Improving the information architecture within a blog – a small project on Ahoy Designs

Issue: GA shows a low % of users who visit an article, visit another article. The top source on Ahoy Designs is organic, with over 90% of the total traffic visiting an article.

Hypothesis: would users appreciate having relevant articles at the bottom of the current article? Would it improve ‘engagement’ metrics, such as pages per session & bounce rate?

How do users interact with articles? Why do we accept a high bounce from blogs? When I personally visit a blog, it’s for something very specific. Within seconds I know if that article is for me or not, therefore if I gets to the end and click on another, wow – that UX deserves a medal!

What are we working with?

The blog on Ahoy likely resonates with a few different personas. It’s an e-com site, selling personalised wedding items. The blog also talks about cruelty-free beauty products. The user is able to filter the blogs on the main hub page. There’s only 4, to help reduce cognitive load (“argh how many categories??”)

Whilst this could get confusing should a user land on the main blog page, I’ve tried to make it as efficient and tailored as possible when on the article pages.

When a user is on an article page tagged with ‘weddings’, they only see other articles at the bottom also tagged with ‘weddings’. This is to encourage the user to stay on the site… we’re presuming the user wants to read more about a particular subject. Hmmm. This is an assumption I haven’t seen proven stats for.

I made this change and now have some results after a month.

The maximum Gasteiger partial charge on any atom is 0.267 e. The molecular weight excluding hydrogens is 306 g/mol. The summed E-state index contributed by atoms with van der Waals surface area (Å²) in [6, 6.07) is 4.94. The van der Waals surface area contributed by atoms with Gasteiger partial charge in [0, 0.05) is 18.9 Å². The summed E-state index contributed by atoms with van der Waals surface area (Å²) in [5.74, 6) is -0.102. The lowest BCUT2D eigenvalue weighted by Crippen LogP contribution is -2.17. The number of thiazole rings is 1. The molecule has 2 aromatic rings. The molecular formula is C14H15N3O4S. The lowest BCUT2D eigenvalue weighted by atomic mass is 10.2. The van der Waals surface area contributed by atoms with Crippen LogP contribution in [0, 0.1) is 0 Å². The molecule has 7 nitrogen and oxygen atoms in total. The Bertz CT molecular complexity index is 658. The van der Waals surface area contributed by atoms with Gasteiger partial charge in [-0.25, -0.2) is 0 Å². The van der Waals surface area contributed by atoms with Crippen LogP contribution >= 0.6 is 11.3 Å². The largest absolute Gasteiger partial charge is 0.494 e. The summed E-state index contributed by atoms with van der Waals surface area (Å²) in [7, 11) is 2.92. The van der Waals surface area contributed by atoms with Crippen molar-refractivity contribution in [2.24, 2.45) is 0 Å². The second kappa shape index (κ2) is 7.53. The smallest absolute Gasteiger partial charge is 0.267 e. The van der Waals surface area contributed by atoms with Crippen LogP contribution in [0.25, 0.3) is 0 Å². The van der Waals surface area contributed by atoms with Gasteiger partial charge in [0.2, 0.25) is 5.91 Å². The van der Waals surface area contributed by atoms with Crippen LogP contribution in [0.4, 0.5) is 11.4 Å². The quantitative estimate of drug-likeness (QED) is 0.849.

• Bounce rate has reduced from 48.47% to 46.57% (-3.92%)
  • Pages per session (PPS) has increased by 0.56%


  • Bounce rate has reduced from 78.76% vs 65.52%
  • PPS has increased by 5.81%

I’m pretty chuffed with these results. Not only do they show users are bouncing less (blogs are usually the top landing pages in GA so give an accurate reading), they have increased PPS. I don’t look at time on page for pages with high bounce or exit rates – it’s not possible to obtain an accurate time because GA doesn’t know when the user actually left. GA can only tell you when a user gets to a page, from another page (e.g. page 2 from page 1).

Of course these stats could be a blip – a random occurrence. I should have A/B tested it but I don’t have the software to make a change like this from anywhere other than in the code unfortunately.

Improving the architecture further

What about those users who land on the page but want a nosy around for something other than related articles? I added the following to the very bottom of each article, reiterating to the user exactly what type of article they’re reading.

Not only does this give them the chance to visit the ‘Wedding related’ category page (improving my credibility that I have enough articles to create a category), ‘Go back to articles’ will show them all should the user want to see the full range.

Yes this is a tiny change, but showing the users other places to visit in a subtle but helpful way is going to be appreciated. Especially those users who don’t want to continue reading similar articles – it gives them somewhere else to visit.

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